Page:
Utah has new unusual ‘bike boxes’ for its unusual intersections

(Photo courtesy of Utah Department of Transportation) Cyclist leaves a new "bike box" at the corner of Redwood Road and Pioneer Crossing in Saratoga Springs. New bike lane designs and markings are being added at complicated intersections to improve safety.

Saratoga Springs • Bicyclist Kai Tohinaka had never tried cycling through the complicated “continuous-flow” intersection at Redwood Road and Pioneer Crossing.

But he found that an equally unusual new set of specially painted bike lanes — including a painted “bike box” for left turns — made it easy and safer.

“It gives clear guidance on how you navigate such a non-traditional intersection,” he said. Without it, “there’s a danger of going the wrong way with these left-turn pockets” — those extra far-left turning lanes that cars use after crossing traffic at signals well before the intersection itself.

The Utah Department of Transportation held an event Thursday to publicize these new types of bike lanes and bike boxes that it is adding at such complicated intersections.

They are bright green thermal plastic that is heat-welded onto the road to draw attention. Sometimes the bike lanes are located on both sides of a turn-only car lane — one to allow cyclists to turn right, and one to allow going straight or left turns.

“A bike box is a really awesome paint-marked area on the roadway where cyclists can stand and wait for their time to navigate a left-hand turn,” said Heidi Goedhart, UDOT active transportation manager. The boxes are in front of right-turn-only lanes or at a far crosswalk.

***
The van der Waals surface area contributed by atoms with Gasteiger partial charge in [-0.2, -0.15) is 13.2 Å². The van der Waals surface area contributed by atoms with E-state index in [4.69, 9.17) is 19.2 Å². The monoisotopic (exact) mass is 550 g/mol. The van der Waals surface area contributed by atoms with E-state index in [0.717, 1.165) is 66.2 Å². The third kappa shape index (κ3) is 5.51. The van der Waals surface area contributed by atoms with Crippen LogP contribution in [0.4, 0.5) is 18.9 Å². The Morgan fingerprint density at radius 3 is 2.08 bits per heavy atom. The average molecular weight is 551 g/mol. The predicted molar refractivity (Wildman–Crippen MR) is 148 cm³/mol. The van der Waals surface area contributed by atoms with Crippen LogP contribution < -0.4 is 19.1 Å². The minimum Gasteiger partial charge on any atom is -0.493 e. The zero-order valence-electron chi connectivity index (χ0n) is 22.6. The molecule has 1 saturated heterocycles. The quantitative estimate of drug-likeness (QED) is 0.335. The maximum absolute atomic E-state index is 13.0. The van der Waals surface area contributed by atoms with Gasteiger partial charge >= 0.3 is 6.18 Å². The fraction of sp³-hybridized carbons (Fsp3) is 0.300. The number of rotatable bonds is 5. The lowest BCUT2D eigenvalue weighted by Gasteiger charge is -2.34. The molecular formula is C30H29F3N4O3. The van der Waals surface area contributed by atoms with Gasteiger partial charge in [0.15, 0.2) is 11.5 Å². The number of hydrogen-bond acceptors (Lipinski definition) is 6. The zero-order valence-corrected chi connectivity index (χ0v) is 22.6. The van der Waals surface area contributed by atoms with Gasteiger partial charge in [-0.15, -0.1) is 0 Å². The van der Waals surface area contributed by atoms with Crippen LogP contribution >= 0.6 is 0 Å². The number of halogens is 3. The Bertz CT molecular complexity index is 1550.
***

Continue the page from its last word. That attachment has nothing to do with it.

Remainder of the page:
“This gives you a standard place to look for where to expect bicycles,” Goedhart said. Also, “Anytime that you see the green pavement markings, it means that you should be expecting bicyclists there.”

UDOT spokesman Geoff Dupaix said the new lanes follow maneuvers that cyclists already were making, and which are allowed by Utah law. “This accommodates it,” and more clearly shows where cyclists should travel and be expected.

“They can just stay in their own lane and safely navigate the intersection,” Goedhart said.

She said UDOT is adding the lanes as part of the agency’s work to promote alternative transportation, such as bicycling and walking.

“It is just another example of how UDOT is trying to be innovative and figure out how we can move people in a variety of ways and give the traveling public mobility options,” she said.

The new plastic markings are also durable, Goedhart said. “In some instances, thermal plastic pavement markings last longer than pavement.”

Continuous flow intersections, which are becoming more common in Utah, are designed to speed traffic through intersections by eliminating a signal cycle for left turns.

They eliminate left turns across traffic at an intersection. Cars wanting to turn line up at a signal well before the intersection. It allows them to cross over traffic into a special far-left lane, where cars turn left at the same time that most traffic is going straight through the intersection.